Uganda Arrests Two Men Under Anti-Homosexuality Act
Uganda’s anti-gay law claimed its first victims this weekend as two men were arrested in a hotel room in the southeast town of Jinja under charges of committing homosexual acts. The unidentified men face up to 14 years of incarceration if convicted under the Anti-Homosexuality Act, one of the most dangerous homophobic laws in Africa. LGBT organizations expect that this is only the first of many charges that will be filed under the law.
Despite strong objections from the international community, President Museveni signed the bill in February. An initial draft included the death penalty, but was amended following an international outcry. Under the current law courts can sentence individuals to life imprisonment if convicted of “aggravated homosexualty,” a charge that applies to repeat offenders.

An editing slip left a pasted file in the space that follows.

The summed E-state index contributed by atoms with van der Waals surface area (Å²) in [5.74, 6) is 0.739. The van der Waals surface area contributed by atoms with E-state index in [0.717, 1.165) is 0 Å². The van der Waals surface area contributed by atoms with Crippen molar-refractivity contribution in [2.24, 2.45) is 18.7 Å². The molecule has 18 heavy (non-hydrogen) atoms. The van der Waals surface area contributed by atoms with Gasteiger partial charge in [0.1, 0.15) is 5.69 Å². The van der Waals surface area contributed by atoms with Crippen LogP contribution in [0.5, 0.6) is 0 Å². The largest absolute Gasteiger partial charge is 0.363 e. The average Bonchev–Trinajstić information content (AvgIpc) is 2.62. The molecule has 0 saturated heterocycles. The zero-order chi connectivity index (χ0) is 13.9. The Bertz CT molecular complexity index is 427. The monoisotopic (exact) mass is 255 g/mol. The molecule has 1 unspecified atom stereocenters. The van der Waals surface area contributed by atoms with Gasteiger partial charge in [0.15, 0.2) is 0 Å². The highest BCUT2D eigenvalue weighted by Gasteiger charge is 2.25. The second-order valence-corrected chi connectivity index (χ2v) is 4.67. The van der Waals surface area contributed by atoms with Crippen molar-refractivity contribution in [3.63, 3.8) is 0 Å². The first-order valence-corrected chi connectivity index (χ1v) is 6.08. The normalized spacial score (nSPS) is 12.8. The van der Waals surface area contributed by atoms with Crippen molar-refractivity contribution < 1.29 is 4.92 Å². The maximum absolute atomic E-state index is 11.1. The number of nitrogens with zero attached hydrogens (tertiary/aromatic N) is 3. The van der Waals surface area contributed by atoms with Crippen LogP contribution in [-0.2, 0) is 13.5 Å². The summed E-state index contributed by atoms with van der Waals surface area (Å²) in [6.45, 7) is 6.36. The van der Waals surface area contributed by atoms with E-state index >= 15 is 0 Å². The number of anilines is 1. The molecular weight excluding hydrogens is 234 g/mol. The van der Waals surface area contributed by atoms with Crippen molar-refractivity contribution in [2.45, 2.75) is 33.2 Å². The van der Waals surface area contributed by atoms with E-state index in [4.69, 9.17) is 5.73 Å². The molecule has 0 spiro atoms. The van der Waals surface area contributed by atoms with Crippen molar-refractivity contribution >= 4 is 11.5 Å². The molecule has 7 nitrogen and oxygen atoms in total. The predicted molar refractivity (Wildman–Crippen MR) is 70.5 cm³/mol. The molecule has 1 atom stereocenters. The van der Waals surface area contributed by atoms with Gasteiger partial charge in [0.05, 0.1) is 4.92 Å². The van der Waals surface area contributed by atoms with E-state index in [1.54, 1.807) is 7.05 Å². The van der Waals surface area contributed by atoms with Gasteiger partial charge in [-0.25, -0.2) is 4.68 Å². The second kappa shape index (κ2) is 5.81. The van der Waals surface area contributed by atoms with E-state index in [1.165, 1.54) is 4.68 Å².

The persecution of LGBT people is intensifying in several African countries. The enactment of the Ugandan bill occurred just weeks after President Goodluck Jonathan signed similar legislation in Nigeria. The Democratic Republic of the Congo (DRC) appears set to follow in Uganda and Nigeria’s footsteps, and earlier this week, the DRC’s neighbor to the south, Zambia, resumed the trial on a case against a gay couple near the capital of Lusaka, charged for “unnatural offences.” The couple sat in detention for almost a full year without seeing the inside of a courtroom.
Human Rights First urges the United States to continue to demonstrate leadership on global LGBT rights by working to stop passage of further discriminatory laws and promote the protection of LGBT rights as human rights worldwide.